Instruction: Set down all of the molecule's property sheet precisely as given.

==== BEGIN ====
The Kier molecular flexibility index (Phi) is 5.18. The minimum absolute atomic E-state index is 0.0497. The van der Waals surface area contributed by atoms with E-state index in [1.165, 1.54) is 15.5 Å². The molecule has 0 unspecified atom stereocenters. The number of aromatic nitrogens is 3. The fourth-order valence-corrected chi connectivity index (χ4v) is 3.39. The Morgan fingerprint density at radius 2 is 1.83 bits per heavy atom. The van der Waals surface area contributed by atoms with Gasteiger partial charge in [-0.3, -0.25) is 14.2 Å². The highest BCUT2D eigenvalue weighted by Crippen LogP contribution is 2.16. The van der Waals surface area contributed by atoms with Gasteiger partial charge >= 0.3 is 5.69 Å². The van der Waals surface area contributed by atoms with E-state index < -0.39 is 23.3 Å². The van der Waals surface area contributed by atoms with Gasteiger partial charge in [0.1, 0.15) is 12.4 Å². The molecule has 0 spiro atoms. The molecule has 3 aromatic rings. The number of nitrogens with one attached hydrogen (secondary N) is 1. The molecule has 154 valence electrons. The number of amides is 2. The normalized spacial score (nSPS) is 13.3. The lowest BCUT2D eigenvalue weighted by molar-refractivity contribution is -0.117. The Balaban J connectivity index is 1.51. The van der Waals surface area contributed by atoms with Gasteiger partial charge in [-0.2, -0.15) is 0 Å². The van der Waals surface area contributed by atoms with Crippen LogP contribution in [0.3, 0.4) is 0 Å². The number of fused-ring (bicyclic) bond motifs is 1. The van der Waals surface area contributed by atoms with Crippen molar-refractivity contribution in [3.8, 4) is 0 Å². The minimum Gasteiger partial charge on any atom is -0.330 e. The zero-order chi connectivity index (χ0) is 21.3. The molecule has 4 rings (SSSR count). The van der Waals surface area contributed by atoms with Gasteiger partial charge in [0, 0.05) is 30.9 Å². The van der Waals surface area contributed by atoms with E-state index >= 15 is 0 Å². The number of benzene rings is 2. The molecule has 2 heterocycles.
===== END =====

The Kier molecular flexibility index (Phi) is 5.18. The minimum absolute atomic E-state index is 0.0497. The van der Waals surface area contributed by atoms with E-state index in [1.165, 1.54) is 15.5 Å². The molecule has 0 unspecified atom stereocenters. The number of aromatic nitrogens is 3. The fourth-order valence-corrected chi connectivity index (χ4v) is 3.39. The Morgan fingerprint density at radius 2 is 1.83 bits per heavy atom. The van der Waals surface area contributed by atoms with Gasteiger partial charge in [-0.3, -0.25) is 14.2 Å². The highest BCUT2D eigenvalue weighted by Crippen LogP contribution is 2.16. The van der Waals surface area contributed by atoms with Gasteiger partial charge >= 0.3 is 5.69 Å². The van der Waals surface area contributed by atoms with E-state index < -0.39 is 23.3 Å². The van der Waals surface area contributed by atoms with Gasteiger partial charge in [0.1, 0.15) is 12.4 Å². The molecule has 0 spiro atoms. The molecule has 3 aromatic rings. The number of nitrogens with one attached hydrogen (secondary N) is 1. The molecule has 154 valence electrons. The number of amides is 2. The normalized spacial score (nSPS) is 13.3. The lowest BCUT2D eigenvalue weighted by molar-refractivity contribution is -0.117. The Balaban J connectivity index is 1.51. The van der Waals surface area contributed by atoms with Gasteiger partial charge in [-0.2, -0.15) is 0 Å². The van der Waals surface area contributed by atoms with Crippen LogP contribution in [0.3, 0.4) is 0 Å². The number of fused-ring (bicyclic) bond motifs is 1. The van der Waals surface area contributed by atoms with Crippen molar-refractivity contribution in [3.8, 4) is 0 Å². The minimum Gasteiger partial charge on any atom is -0.330 e. The zero-order chi connectivity index (χ0) is 21.3. The molecule has 4 rings (SSSR count). The van der Waals surface area contributed by atoms with Gasteiger partial charge in [0, 0.05) is 30.9 Å². The van der Waals surface area contributed by atoms with E-state index >= 15 is 0 Å². The number of benzene rings is 2. The molecule has 2 heterocycles.